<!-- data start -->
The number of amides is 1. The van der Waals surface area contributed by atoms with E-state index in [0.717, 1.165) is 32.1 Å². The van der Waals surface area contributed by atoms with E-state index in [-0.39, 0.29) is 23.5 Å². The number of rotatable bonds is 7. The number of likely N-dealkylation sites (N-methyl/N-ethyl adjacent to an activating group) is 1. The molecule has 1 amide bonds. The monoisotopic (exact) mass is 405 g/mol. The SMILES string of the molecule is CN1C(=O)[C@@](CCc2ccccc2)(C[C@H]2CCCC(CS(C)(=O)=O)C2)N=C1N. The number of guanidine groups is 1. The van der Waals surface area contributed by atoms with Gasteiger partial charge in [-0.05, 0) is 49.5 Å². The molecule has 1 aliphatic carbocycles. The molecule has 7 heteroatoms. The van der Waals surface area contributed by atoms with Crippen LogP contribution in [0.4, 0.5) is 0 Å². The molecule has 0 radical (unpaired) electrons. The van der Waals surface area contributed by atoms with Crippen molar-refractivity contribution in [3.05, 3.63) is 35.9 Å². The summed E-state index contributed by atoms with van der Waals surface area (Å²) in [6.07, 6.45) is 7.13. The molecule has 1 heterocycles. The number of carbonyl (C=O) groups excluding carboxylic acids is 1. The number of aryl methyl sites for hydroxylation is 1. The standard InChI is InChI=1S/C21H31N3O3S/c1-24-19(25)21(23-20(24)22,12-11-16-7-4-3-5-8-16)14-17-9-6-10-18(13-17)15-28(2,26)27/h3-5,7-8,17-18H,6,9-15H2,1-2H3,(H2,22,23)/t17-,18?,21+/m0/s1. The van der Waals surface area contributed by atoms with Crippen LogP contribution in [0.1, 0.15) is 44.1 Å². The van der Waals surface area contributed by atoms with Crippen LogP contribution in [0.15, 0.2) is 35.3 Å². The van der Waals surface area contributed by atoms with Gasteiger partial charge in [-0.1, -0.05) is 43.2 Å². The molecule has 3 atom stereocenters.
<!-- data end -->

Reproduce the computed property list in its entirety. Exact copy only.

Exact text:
The number of amides is 1. The van der Waals surface area contributed by atoms with E-state index in [0.717, 1.165) is 32.1 Å². The van der Waals surface area contributed by atoms with E-state index in [-0.39, 0.29) is 23.5 Å². The number of rotatable bonds is 7. The number of likely N-dealkylation sites (N-methyl/N-ethyl adjacent to an activating group) is 1. The molecule has 1 amide bonds. The monoisotopic (exact) mass is 405 g/mol. The SMILES string of the molecule is CN1C(=O)[C@@](CCc2ccccc2)(C[C@H]2CCCC(CS(C)(=O)=O)C2)N=C1N. The number of guanidine groups is 1. The van der Waals surface area contributed by atoms with Gasteiger partial charge in [-0.05, 0) is 49.5 Å². The molecule has 1 aliphatic carbocycles. The molecule has 7 heteroatoms. The van der Waals surface area contributed by atoms with Crippen LogP contribution in [0.4, 0.5) is 0 Å². The molecule has 0 radical (unpaired) electrons. The van der Waals surface area contributed by atoms with Crippen molar-refractivity contribution in [3.05, 3.63) is 35.9 Å². The summed E-state index contributed by atoms with van der Waals surface area (Å²) in [6.07, 6.45) is 7.13. The molecule has 1 heterocycles. The number of carbonyl (C=O) groups excluding carboxylic acids is 1. The number of aryl methyl sites for hydroxylation is 1. The standard InChI is InChI=1S/C21H31N3O3S/c1-24-19(25)21(23-20(24)22,12-11-16-7-4-3-5-8-16)14-17-9-6-10-18(13-17)15-28(2,26)27/h3-5,7-8,17-18H,6,9-15H2,1-2H3,(H2,22,23)/t17-,18?,21+/m0/s1. The van der Waals surface area contributed by atoms with Crippen LogP contribution in [0.1, 0.15) is 44.1 Å². The van der Waals surface area contributed by atoms with Crippen LogP contribution in [0.15, 0.2) is 35.3 Å². The van der Waals surface area contributed by atoms with Gasteiger partial charge in [-0.1, -0.05) is 43.2 Å². The molecule has 3 atom stereocenters.